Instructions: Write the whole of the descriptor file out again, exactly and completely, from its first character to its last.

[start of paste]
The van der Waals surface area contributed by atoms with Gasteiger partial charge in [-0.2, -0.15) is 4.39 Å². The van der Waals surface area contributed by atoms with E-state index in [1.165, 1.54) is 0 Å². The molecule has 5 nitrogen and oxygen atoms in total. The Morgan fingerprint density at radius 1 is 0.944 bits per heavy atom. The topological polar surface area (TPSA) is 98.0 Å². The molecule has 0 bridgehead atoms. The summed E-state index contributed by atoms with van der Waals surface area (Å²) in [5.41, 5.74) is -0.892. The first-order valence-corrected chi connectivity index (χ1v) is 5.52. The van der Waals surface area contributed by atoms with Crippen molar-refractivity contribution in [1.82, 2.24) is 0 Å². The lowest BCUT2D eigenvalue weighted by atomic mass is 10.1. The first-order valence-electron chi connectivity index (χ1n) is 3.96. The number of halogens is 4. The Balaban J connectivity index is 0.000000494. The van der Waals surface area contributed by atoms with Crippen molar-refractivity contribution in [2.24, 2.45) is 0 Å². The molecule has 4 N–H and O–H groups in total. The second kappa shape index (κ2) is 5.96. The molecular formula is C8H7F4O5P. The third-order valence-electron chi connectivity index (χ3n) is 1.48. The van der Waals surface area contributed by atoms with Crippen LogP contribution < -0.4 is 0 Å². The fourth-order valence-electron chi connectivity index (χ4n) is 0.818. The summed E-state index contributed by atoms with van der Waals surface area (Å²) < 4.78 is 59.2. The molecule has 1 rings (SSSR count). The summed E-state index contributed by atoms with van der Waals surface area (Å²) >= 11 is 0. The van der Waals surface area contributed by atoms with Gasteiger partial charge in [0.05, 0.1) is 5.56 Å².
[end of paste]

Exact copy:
The van der Waals surface area contributed by atoms with Gasteiger partial charge in [-0.2, -0.15) is 4.39 Å². The van der Waals surface area contributed by atoms with E-state index in [1.165, 1.54) is 0 Å². The molecule has 5 nitrogen and oxygen atoms in total. The Morgan fingerprint density at radius 1 is 0.944 bits per heavy atom. The topological polar surface area (TPSA) is 98.0 Å². The molecule has 0 bridgehead atoms. The summed E-state index contributed by atoms with van der Waals surface area (Å²) in [5.41, 5.74) is -0.892. The first-order valence-corrected chi connectivity index (χ1v) is 5.52. The van der Waals surface area contributed by atoms with Crippen molar-refractivity contribution in [1.82, 2.24) is 0 Å². The lowest BCUT2D eigenvalue weighted by atomic mass is 10.1. The first-order valence-electron chi connectivity index (χ1n) is 3.96. The number of halogens is 4. The Balaban J connectivity index is 0.000000494. The van der Waals surface area contributed by atoms with Crippen molar-refractivity contribution in [2.24, 2.45) is 0 Å². The molecule has 4 N–H and O–H groups in total. The second kappa shape index (κ2) is 5.96. The molecular formula is C8H7F4O5P. The third-order valence-electron chi connectivity index (χ3n) is 1.48. The van der Waals surface area contributed by atoms with Crippen LogP contribution < -0.4 is 0 Å². The fourth-order valence-electron chi connectivity index (χ4n) is 0.818. The summed E-state index contributed by atoms with van der Waals surface area (Å²) < 4.78 is 59.2. The molecule has 1 rings (SSSR count). The summed E-state index contributed by atoms with van der Waals surface area (Å²) >= 11 is 0. The van der Waals surface area contributed by atoms with Gasteiger partial charge in [0.05, 0.1) is 5.56 Å².